Floribusiness News Richard Fox: “Kenya, Ethiopia, Colombia and Ecuador are key players”

Richard Fox: “Kenya, Ethiopia, Colombia and Ecuador are key players”

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Richard Fox, Director Sustainability with Flamingo Horticulture, among other things, is the new chairman of Union Fleurs, organisation for the international plant and flower trade. He’s the successor of Herman de Boon. Fox is the first non-European leader of Union Fleurs. “The fact that I’m President now is an acknowledgement of the important role that non-European countries are playing in the industry.”

Who’s Richard Fox?
“I was born in England, went to Kenya 40 years ago as a young engineer, and found my way there in the horticultural industry. I’m Director Sustainability with Flamingo Horticulture. I’ve also been involved in the Kenya Flower Council since 10 years. I’m involved in FSI too. I’m very focused on sustainability. Many of the activities in the horticultural industry are connected to sustainability at a social and environmental level. Customers also want to know that flowers are produced and transported in a sustainable way.”

You’re the first non-European chairperson?
“Looking at the trade statistics, Kenya, Ethiopia, Ecuador and Colombia have become key players in the floricultural industry. It isn’t like those countries didn’t play a role in Union Fleurs before. I’ve been involved for a long time myself and Colombia was already represented too, but the fact that I’m President now is an acknowledgement of the important role that non-European countries are playing in the industry.”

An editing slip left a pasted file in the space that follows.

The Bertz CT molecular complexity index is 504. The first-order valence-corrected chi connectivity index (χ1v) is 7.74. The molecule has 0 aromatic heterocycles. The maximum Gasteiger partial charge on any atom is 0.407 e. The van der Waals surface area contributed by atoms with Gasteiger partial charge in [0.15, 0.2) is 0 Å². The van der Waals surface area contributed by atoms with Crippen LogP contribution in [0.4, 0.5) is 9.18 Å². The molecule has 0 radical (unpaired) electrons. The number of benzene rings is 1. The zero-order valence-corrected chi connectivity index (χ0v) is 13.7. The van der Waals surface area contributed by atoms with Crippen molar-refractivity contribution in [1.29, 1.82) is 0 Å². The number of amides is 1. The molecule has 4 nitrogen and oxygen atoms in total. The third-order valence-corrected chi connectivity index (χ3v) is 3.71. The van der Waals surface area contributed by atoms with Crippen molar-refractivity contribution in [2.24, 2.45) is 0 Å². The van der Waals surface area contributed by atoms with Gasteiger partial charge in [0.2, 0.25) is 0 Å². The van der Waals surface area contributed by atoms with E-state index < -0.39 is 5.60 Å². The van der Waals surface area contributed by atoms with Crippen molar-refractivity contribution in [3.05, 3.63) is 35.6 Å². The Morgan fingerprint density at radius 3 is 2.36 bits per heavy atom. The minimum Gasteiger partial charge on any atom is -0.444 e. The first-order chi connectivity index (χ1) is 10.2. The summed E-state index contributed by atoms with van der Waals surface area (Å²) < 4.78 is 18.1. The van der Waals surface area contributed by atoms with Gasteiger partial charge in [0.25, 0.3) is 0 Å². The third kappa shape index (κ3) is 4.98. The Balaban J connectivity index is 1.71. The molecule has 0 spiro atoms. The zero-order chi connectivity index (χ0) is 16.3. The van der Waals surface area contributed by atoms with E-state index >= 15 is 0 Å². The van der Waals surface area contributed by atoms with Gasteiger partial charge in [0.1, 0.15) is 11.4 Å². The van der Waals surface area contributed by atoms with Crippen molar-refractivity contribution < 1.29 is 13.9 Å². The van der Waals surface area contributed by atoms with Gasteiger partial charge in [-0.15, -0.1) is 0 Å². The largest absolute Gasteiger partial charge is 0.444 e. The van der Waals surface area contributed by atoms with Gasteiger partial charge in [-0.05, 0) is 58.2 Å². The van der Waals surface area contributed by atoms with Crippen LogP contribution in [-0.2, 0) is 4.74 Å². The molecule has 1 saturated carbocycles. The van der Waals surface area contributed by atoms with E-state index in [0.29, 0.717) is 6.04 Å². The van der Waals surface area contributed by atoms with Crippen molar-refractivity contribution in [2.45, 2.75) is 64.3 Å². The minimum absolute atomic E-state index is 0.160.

How important is Union Fleurs?
“Very important. Take Brexit for example. That has a big impact on many countries. Like Kenya. They’ll have to establish a new economic relationship with the United Kingdom. An important question for the Netherlands is: how can we continue to ship flowers via Europe to the United Kingdom? Another reason why Union Fleurs is important, is that all flower-exporting countries are looking for new markets. They’re currently finding those in the Far East and Australia. They run into certain obstacles in those countries. Union Fleurs understands those trade obstacles and can help remove them. Union Fleurs can provide members with a service and facilitate trade.”

What’s the main focus of Union Fleurs?
“During the past two years, we’ve developed a strategic plan. We’ve got to demonstrate our value and we need more members. We can be described as an information and networking platform for our members. We also facilitate easier and more transparent trading, which contributes to a flourishing floricultural industry. We also need to meet the challenges of the entire supply chain and ensure sustainability. And sustainability can’t be something that’s done to make a good impression, it has to be profitable to. One of Union Fleurs’ goals is to ensure that the younger generation will buy plants and flowers.”

Sustainability will be one the key strategic priorities for Union Fleurs?
It has actually been an integral part of Union Fleurs’ agenda for several years as it is ultimately closely related to facilitating trade, opening up new markets and removing trade barriers. This explains the involvement of Union Fleurs in FSI from the very start of the initiative in 2011-2012 together with the other founding members.   We will defintielty continue to dedicate attention and expertise to the sustainability agenda of the floriculture sector in the years to come as it is of crucial importance and benefit to all our members and supply-chain partners.

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